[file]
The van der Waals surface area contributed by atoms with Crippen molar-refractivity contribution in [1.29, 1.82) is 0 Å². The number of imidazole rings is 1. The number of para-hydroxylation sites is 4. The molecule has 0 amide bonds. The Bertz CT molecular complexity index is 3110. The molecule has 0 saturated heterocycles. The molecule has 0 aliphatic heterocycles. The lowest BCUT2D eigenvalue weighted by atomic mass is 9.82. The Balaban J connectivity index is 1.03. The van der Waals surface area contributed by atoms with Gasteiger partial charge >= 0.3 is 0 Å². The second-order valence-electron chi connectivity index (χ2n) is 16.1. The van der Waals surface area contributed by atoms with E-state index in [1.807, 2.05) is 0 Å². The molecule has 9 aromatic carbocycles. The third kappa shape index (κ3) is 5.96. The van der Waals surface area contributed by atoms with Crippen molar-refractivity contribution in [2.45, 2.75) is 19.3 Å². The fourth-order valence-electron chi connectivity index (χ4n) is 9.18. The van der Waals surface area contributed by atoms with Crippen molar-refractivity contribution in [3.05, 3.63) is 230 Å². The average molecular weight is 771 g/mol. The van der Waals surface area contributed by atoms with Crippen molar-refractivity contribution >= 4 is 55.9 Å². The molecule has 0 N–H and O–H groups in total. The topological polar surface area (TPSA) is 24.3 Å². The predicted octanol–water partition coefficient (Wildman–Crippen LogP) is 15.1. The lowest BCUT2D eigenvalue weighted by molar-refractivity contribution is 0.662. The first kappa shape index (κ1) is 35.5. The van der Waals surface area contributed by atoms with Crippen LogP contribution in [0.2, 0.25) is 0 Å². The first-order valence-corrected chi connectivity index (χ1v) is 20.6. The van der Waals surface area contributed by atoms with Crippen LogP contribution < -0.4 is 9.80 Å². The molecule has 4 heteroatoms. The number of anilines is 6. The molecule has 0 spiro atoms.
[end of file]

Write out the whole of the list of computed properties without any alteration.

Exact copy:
The van der Waals surface area contributed by atoms with Crippen molar-refractivity contribution in [1.29, 1.82) is 0 Å². The number of imidazole rings is 1. The number of para-hydroxylation sites is 4. The molecule has 0 amide bonds. The Bertz CT molecular complexity index is 3110. The molecule has 0 saturated heterocycles. The molecule has 0 aliphatic heterocycles. The lowest BCUT2D eigenvalue weighted by atomic mass is 9.82. The Balaban J connectivity index is 1.03. The van der Waals surface area contributed by atoms with Gasteiger partial charge >= 0.3 is 0 Å². The second-order valence-electron chi connectivity index (χ2n) is 16.1. The van der Waals surface area contributed by atoms with E-state index in [1.807, 2.05) is 0 Å². The molecule has 9 aromatic carbocycles. The third kappa shape index (κ3) is 5.96. The van der Waals surface area contributed by atoms with Crippen molar-refractivity contribution in [2.45, 2.75) is 19.3 Å². The fourth-order valence-electron chi connectivity index (χ4n) is 9.18. The van der Waals surface area contributed by atoms with Crippen molar-refractivity contribution in [3.05, 3.63) is 230 Å². The average molecular weight is 771 g/mol. The van der Waals surface area contributed by atoms with Crippen molar-refractivity contribution >= 4 is 55.9 Å². The molecule has 0 N–H and O–H groups in total. The topological polar surface area (TPSA) is 24.3 Å². The predicted octanol–water partition coefficient (Wildman–Crippen LogP) is 15.1. The lowest BCUT2D eigenvalue weighted by molar-refractivity contribution is 0.662. The first kappa shape index (κ1) is 35.5. The van der Waals surface area contributed by atoms with Crippen LogP contribution in [0.2, 0.25) is 0 Å². The first-order valence-corrected chi connectivity index (χ1v) is 20.6. The van der Waals surface area contributed by atoms with Crippen LogP contribution < -0.4 is 9.80 Å². The molecule has 4 heteroatoms. The number of anilines is 6. The molecule has 0 spiro atoms.